Statistical methods for single-case studies in neuropsychology: comparing the slope of a patient's regression line with those of a control sample

Crawford, John R. and Garthwaite, Paul H. (2004). Statistical methods for single-case studies in neuropsychology: comparing the slope of a patient's regression line with those of a control sample. Cortex, 40(3) pp. 533–548.

DOI: https://doi.org/10.1016/S0010-9452(08)70145-X

Abstract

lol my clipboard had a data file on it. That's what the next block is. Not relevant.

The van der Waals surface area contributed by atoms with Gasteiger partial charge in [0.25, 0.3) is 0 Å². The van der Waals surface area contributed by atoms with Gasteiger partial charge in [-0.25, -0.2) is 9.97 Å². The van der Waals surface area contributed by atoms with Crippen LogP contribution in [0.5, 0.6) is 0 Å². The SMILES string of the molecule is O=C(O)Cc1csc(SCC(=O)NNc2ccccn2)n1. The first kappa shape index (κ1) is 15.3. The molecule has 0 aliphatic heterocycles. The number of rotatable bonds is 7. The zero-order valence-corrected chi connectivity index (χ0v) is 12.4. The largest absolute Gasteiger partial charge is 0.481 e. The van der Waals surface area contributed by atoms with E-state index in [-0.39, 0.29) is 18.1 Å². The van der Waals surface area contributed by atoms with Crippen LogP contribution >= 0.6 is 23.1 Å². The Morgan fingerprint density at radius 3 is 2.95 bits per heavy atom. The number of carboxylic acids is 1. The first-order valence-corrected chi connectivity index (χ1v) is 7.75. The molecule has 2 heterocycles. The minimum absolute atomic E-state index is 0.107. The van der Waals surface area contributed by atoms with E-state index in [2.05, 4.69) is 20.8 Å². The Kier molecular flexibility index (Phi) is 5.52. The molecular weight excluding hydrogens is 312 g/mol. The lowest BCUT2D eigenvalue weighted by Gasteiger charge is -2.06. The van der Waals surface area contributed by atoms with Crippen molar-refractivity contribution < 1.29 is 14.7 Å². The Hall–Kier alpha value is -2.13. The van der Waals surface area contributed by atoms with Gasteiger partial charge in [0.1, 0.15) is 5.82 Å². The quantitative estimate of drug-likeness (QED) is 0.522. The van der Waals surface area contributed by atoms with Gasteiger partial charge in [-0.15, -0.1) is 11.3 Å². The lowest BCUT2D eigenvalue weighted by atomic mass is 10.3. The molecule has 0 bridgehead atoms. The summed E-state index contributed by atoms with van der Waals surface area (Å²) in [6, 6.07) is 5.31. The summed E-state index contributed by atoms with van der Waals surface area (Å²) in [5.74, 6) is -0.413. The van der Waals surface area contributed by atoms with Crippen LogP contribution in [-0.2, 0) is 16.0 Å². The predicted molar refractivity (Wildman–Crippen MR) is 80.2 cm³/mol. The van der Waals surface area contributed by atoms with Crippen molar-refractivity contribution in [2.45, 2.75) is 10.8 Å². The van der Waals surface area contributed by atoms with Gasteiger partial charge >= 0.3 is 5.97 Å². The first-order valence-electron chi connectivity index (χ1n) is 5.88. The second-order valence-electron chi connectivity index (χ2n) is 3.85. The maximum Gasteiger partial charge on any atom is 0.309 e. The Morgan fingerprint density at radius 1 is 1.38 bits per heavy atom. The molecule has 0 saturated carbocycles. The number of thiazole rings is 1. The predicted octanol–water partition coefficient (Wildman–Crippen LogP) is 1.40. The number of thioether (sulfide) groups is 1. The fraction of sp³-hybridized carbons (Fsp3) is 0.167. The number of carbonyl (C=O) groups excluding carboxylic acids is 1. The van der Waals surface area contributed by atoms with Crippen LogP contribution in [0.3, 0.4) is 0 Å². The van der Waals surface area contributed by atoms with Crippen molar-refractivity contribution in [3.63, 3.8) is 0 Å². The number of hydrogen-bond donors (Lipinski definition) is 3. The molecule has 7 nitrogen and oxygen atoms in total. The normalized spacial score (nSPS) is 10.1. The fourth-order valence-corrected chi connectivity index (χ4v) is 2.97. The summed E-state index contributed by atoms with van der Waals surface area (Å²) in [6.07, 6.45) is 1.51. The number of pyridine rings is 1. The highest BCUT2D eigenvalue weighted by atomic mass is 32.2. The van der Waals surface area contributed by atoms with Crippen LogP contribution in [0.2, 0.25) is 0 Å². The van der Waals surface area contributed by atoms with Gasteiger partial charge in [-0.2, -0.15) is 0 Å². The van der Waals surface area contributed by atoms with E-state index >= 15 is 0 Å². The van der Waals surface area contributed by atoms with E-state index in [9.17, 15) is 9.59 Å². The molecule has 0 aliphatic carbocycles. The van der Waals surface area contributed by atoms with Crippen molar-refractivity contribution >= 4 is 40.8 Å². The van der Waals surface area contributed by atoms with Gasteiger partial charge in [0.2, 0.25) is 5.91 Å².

Performance on some neuropsychological tests is best expressed as the slope of a regression line. Examples include the quantification of performance on tests designed to assess the accuracy of time estimation or distance estimation. The present paper presents methods for comparing a patient's performance with a control or normative sample when performance is expressed as slope. The methods test if there is a significant difference between a patient's slope and those obtained from controls, yield an estimate of the abnormality of the patient's slope, and provide confidence limits on the level of abnormality. The methods can be used with control samples of any size and will therefore be of particular relevance to single-case researchers. A method for comparing the difference between a patient's scores on two measures with the differences observed in controls is also described (one or both measures can be slopes). The methods require only summary statistics (rather than the raw data from the normative or control sample); it is hoped that this feature will encourage the development of norms for tasks that use slopes to quantify performance. Worked examples of the statistical methods are provided using neuropsychological data and a computer program (for PCs) that implements the methods is described and made available.

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